Danish nationalist right wing party, The Danish People’s Party (Dansk Folkeparti/DF), recently announced the re-introduction of controls at the country's borders with Germany and Sweden. The centre-right minority government in Copenhagen capitulated and the proposal went through.
The Danish decision came as a surprise to many because it was taken only few hours before an emergency European Union (EU) meeting focused on immigration and the Schengen Agreement. The treaty was signed in 1985 and in 2001 Denmark decommissioned its border control at the German border.
The border-free region counts more than 22 EU countries plus Switzerland, Liechtenstein, Norway and Iceland. It goes from Portugal to Russia's borders on the Baltic, and from Reykjavik to Turkey's border with Greece.
There were calls in the European Parliament to cut Denmark out of the Schengen regime in light of the new border policy. But the Danish government has promised that border and customs checks will not extend to passport controls, and that this remains compliant with Schengen.
The European Commission is now working to find out whether Denmark complies with international law. Meanwhile the German government has protested that the open border should not be sacrificed for domestic political reasons [da] and Sweden has called it a scandal.
Tight anti-immigration policy
Denmark has developed extremely tight anti-immigration laws within the last ten years and this increasing far-right discourse seem to have spread across the EU – to Italy, France and the Netherlands.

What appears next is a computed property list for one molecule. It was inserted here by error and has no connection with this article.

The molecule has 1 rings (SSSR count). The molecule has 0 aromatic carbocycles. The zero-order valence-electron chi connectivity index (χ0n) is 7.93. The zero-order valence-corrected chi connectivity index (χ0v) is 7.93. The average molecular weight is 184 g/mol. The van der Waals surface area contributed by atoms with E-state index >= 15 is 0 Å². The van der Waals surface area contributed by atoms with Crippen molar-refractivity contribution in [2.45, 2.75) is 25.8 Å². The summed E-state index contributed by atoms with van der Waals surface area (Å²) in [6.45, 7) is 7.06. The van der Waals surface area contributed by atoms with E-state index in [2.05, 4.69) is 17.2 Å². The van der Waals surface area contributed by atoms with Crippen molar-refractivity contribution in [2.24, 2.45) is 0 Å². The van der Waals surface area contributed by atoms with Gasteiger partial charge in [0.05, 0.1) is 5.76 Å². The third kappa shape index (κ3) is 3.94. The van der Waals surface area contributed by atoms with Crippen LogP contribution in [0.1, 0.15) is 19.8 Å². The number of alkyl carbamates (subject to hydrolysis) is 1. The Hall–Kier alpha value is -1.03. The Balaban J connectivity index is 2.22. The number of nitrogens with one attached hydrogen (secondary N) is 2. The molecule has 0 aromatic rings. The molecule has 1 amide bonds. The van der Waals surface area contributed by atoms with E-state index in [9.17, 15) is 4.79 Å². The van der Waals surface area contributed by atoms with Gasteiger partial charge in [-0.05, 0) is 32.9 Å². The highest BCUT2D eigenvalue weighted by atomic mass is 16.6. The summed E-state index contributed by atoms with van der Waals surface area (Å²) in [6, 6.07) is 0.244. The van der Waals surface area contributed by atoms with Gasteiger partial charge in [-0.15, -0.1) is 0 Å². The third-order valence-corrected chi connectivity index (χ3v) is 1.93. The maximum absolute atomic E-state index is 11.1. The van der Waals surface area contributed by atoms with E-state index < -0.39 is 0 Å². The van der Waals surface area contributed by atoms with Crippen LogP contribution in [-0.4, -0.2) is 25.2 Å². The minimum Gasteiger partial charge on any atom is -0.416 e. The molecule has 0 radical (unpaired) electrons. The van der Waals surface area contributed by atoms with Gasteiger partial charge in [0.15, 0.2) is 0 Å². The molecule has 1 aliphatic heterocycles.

It might also have been triggered by a fear for the migrant consequences of the Arab Spring protests earlier this year.
A Facebook group called ‘Border Police Back in Denmark’ (Grænsepoliti tilbage i DK) [da] has 2,324 members and has supported the DF border initiative with comments such as “Now we can sleep soundly a night”.
‘What about shutting your ass instead of shutting the borders’ (Hvad med at lukke røven i stedet for at lukke grænserne) [da] is the name of another Facebook group – one against the proposal – which has 6,263 members and counting.
Here is some of the unsatisfied comments from Facebook and Twitter:
Lars Rosgaard: Symbolpolitik er desværre den eneste form for politik, der i øjeblikket praktiseres i DK
Lena Olsen: Valgflæsk for DF (…). Jeg er bare så træt af de tosser
Jakob Ellekjær: Det der ødelægger det her land, er dem der styrer det.